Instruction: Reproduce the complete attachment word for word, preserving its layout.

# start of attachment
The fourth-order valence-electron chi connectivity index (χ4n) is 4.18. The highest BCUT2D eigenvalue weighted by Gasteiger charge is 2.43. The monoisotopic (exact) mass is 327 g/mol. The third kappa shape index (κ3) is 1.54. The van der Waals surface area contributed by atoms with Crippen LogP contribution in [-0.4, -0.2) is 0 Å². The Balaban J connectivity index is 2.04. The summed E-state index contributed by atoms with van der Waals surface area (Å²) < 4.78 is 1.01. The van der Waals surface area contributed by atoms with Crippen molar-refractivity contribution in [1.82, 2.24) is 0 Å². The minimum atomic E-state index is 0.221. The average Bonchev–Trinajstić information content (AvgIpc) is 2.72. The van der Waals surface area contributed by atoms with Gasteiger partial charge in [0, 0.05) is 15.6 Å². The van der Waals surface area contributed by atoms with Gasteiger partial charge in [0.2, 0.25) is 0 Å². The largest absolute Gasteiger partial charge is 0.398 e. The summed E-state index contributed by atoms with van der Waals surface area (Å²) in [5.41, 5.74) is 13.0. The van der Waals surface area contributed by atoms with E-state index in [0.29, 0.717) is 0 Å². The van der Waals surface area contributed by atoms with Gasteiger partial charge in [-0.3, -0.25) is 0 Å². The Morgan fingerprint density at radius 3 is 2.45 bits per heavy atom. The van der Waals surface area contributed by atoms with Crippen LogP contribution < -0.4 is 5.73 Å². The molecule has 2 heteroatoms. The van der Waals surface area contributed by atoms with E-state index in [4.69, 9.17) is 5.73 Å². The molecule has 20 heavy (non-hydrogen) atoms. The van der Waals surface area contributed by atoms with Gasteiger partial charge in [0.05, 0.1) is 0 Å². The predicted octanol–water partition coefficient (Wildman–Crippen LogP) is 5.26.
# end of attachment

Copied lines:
The fourth-order valence-electron chi connectivity index (χ4n) is 4.18. The highest BCUT2D eigenvalue weighted by Gasteiger charge is 2.43. The monoisotopic (exact) mass is 327 g/mol. The third kappa shape index (κ3) is 1.54. The van der Waals surface area contributed by atoms with Crippen LogP contribution in [-0.4, -0.2) is 0 Å². The Balaban J connectivity index is 2.04. The summed E-state index contributed by atoms with van der Waals surface area (Å²) < 4.78 is 1.01. The van der Waals surface area contributed by atoms with Crippen molar-refractivity contribution in [1.82, 2.24) is 0 Å². The minimum atomic E-state index is 0.221. The average Bonchev–Trinajstić information content (AvgIpc) is 2.72. The van der Waals surface area contributed by atoms with Gasteiger partial charge in [0, 0.05) is 15.6 Å². The van der Waals surface area contributed by atoms with Gasteiger partial charge in [0.2, 0.25) is 0 Å². The largest absolute Gasteiger partial charge is 0.398 e. The summed E-state index contributed by atoms with van der Waals surface area (Å²) in [5.41, 5.74) is 13.0. The van der Waals surface area contributed by atoms with E-state index in [0.29, 0.717) is 0 Å². The van der Waals surface area contributed by atoms with Gasteiger partial charge in [-0.3, -0.25) is 0 Å². The Morgan fingerprint density at radius 3 is 2.45 bits per heavy atom. The van der Waals surface area contributed by atoms with Crippen LogP contribution < -0.4 is 5.73 Å². The molecule has 2 heteroatoms. The van der Waals surface area contributed by atoms with E-state index in [4.69, 9.17) is 5.73 Å². The molecule has 20 heavy (non-hydrogen) atoms. The van der Waals surface area contributed by atoms with Gasteiger partial charge in [0.05, 0.1) is 0 Å². The predicted octanol–water partition coefficient (Wildman–Crippen LogP) is 5.26.